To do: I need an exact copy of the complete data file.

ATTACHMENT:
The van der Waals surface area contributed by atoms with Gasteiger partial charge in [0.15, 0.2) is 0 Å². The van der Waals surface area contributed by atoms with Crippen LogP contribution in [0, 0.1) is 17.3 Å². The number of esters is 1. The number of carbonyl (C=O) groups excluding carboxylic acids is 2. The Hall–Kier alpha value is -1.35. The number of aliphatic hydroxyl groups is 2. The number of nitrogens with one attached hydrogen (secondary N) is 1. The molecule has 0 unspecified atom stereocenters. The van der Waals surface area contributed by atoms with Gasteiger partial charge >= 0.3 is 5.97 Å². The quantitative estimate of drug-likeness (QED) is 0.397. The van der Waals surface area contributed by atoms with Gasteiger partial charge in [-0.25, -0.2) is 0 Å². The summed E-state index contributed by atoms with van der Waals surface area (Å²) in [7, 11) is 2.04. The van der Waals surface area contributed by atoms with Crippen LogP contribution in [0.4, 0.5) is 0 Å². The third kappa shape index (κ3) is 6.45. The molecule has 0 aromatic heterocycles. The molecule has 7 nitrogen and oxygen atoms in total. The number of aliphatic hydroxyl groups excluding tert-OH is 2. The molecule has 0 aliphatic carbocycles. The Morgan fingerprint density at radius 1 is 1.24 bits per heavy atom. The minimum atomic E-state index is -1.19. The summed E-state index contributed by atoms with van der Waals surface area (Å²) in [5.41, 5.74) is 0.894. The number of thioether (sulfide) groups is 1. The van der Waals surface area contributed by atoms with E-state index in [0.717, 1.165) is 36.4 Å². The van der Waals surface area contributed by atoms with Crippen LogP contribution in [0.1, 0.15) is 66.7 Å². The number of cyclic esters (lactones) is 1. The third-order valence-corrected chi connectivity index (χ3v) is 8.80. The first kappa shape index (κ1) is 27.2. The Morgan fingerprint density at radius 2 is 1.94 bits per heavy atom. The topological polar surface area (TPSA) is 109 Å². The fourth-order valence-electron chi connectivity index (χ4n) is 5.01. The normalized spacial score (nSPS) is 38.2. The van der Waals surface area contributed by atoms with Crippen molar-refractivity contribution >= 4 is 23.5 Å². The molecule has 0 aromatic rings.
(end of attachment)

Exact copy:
The van der Waals surface area contributed by atoms with Gasteiger partial charge in [0.15, 0.2) is 0 Å². The van der Waals surface area contributed by atoms with Crippen LogP contribution in [0, 0.1) is 17.3 Å². The number of esters is 1. The number of carbonyl (C=O) groups excluding carboxylic acids is 2. The Hall–Kier alpha value is -1.35. The number of aliphatic hydroxyl groups is 2. The number of nitrogens with one attached hydrogen (secondary N) is 1. The molecule has 0 unspecified atom stereocenters. The van der Waals surface area contributed by atoms with Gasteiger partial charge >= 0.3 is 5.97 Å². The quantitative estimate of drug-likeness (QED) is 0.397. The van der Waals surface area contributed by atoms with Gasteiger partial charge in [-0.25, -0.2) is 0 Å². The summed E-state index contributed by atoms with van der Waals surface area (Å²) in [7, 11) is 2.04. The van der Waals surface area contributed by atoms with Crippen LogP contribution in [0.4, 0.5) is 0 Å². The third kappa shape index (κ3) is 6.45. The molecule has 0 aromatic heterocycles. The molecule has 7 nitrogen and oxygen atoms in total. The number of aliphatic hydroxyl groups excluding tert-OH is 2. The molecule has 0 aliphatic carbocycles. The Morgan fingerprint density at radius 1 is 1.24 bits per heavy atom. The minimum atomic E-state index is -1.19. The summed E-state index contributed by atoms with van der Waals surface area (Å²) in [5.41, 5.74) is 0.894. The number of thioether (sulfide) groups is 1. The van der Waals surface area contributed by atoms with E-state index in [0.717, 1.165) is 36.4 Å². The van der Waals surface area contributed by atoms with Crippen LogP contribution in [0.1, 0.15) is 66.7 Å². The number of cyclic esters (lactones) is 1. The third-order valence-corrected chi connectivity index (χ3v) is 8.80. The first kappa shape index (κ1) is 27.2. The Morgan fingerprint density at radius 2 is 1.94 bits per heavy atom. The topological polar surface area (TPSA) is 109 Å². The fourth-order valence-electron chi connectivity index (χ4n) is 5.01. The normalized spacial score (nSPS) is 38.2. The van der Waals surface area contributed by atoms with Crippen molar-refractivity contribution >= 4 is 23.5 Å². The molecule has 0 aromatic rings.